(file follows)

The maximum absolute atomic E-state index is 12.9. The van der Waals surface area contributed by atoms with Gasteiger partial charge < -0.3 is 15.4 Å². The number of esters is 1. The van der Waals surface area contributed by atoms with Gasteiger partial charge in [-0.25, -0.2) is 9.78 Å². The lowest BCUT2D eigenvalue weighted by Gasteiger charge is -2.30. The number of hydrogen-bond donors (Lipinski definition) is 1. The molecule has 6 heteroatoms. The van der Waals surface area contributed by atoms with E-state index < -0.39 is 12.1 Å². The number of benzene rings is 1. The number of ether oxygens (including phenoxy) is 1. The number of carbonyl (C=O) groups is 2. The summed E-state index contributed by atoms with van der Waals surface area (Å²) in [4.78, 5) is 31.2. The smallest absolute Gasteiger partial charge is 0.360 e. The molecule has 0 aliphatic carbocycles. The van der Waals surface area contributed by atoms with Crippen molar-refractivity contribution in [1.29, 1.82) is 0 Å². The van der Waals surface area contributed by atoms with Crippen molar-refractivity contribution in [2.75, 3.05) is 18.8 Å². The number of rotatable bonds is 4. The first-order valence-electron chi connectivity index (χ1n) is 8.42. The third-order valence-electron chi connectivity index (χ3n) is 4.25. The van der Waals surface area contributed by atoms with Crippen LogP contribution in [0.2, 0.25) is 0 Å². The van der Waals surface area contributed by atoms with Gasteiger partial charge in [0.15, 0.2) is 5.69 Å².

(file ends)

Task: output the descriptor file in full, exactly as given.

The maximum absolute atomic E-state index is 12.9. The van der Waals surface area contributed by atoms with Gasteiger partial charge < -0.3 is 15.4 Å². The number of esters is 1. The van der Waals surface area contributed by atoms with Gasteiger partial charge in [-0.25, -0.2) is 9.78 Å². The lowest BCUT2D eigenvalue weighted by Gasteiger charge is -2.30. The number of hydrogen-bond donors (Lipinski definition) is 1. The molecule has 6 heteroatoms. The van der Waals surface area contributed by atoms with E-state index < -0.39 is 12.1 Å². The number of benzene rings is 1. The number of ether oxygens (including phenoxy) is 1. The number of carbonyl (C=O) groups is 2. The summed E-state index contributed by atoms with van der Waals surface area (Å²) in [4.78, 5) is 31.2. The smallest absolute Gasteiger partial charge is 0.360 e. The molecule has 0 aliphatic carbocycles. The van der Waals surface area contributed by atoms with Crippen molar-refractivity contribution in [1.29, 1.82) is 0 Å². The van der Waals surface area contributed by atoms with Crippen molar-refractivity contribution in [2.75, 3.05) is 18.8 Å². The number of rotatable bonds is 4. The first-order valence-electron chi connectivity index (χ1n) is 8.42. The third-order valence-electron chi connectivity index (χ3n) is 4.25. The van der Waals surface area contributed by atoms with Crippen LogP contribution in [0.2, 0.25) is 0 Å². The van der Waals surface area contributed by atoms with Gasteiger partial charge in [0.15, 0.2) is 5.69 Å².